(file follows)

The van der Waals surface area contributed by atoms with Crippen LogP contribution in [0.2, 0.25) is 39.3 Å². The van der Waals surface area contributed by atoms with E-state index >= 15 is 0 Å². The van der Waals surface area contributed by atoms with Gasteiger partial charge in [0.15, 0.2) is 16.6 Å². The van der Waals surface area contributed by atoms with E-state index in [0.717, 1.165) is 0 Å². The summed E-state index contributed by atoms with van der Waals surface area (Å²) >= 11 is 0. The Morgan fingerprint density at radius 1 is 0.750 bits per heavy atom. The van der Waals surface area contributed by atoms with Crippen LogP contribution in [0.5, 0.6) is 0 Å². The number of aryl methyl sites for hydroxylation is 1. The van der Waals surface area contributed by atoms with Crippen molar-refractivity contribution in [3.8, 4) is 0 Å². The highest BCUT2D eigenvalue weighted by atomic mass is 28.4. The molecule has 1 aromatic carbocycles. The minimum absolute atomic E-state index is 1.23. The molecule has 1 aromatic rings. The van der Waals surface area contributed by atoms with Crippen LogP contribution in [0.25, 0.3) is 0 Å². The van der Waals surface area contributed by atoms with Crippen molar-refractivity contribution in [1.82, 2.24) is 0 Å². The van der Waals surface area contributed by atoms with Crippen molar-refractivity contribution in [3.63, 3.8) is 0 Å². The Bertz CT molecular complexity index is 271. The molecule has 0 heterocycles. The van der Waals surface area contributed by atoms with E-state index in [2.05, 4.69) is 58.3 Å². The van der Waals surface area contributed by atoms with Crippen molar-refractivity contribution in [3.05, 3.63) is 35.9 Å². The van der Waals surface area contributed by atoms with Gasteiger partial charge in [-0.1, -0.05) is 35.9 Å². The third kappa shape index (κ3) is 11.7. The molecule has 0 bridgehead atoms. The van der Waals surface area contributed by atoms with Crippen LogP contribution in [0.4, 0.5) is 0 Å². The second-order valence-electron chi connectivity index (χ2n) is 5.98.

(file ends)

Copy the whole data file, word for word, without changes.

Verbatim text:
The van der Waals surface area contributed by atoms with Crippen LogP contribution in [0.2, 0.25) is 39.3 Å². The van der Waals surface area contributed by atoms with E-state index >= 15 is 0 Å². The van der Waals surface area contributed by atoms with Gasteiger partial charge in [0.15, 0.2) is 16.6 Å². The van der Waals surface area contributed by atoms with E-state index in [0.717, 1.165) is 0 Å². The summed E-state index contributed by atoms with van der Waals surface area (Å²) >= 11 is 0. The Morgan fingerprint density at radius 1 is 0.750 bits per heavy atom. The van der Waals surface area contributed by atoms with Crippen LogP contribution in [0.5, 0.6) is 0 Å². The number of aryl methyl sites for hydroxylation is 1. The van der Waals surface area contributed by atoms with Crippen molar-refractivity contribution in [3.8, 4) is 0 Å². The highest BCUT2D eigenvalue weighted by atomic mass is 28.4. The molecule has 1 aromatic carbocycles. The minimum absolute atomic E-state index is 1.23. The molecule has 1 aromatic rings. The van der Waals surface area contributed by atoms with Crippen LogP contribution in [0.25, 0.3) is 0 Å². The van der Waals surface area contributed by atoms with Crippen molar-refractivity contribution in [1.82, 2.24) is 0 Å². The van der Waals surface area contributed by atoms with Crippen molar-refractivity contribution in [3.63, 3.8) is 0 Å². The Bertz CT molecular complexity index is 271. The molecule has 0 heterocycles. The van der Waals surface area contributed by atoms with E-state index in [2.05, 4.69) is 58.3 Å². The van der Waals surface area contributed by atoms with Crippen molar-refractivity contribution in [3.05, 3.63) is 35.9 Å². The van der Waals surface area contributed by atoms with Gasteiger partial charge in [-0.1, -0.05) is 35.9 Å². The third kappa shape index (κ3) is 11.7. The molecule has 0 bridgehead atoms. The van der Waals surface area contributed by atoms with Crippen LogP contribution in [0.4, 0.5) is 0 Å². The second-order valence-electron chi connectivity index (χ2n) is 5.98.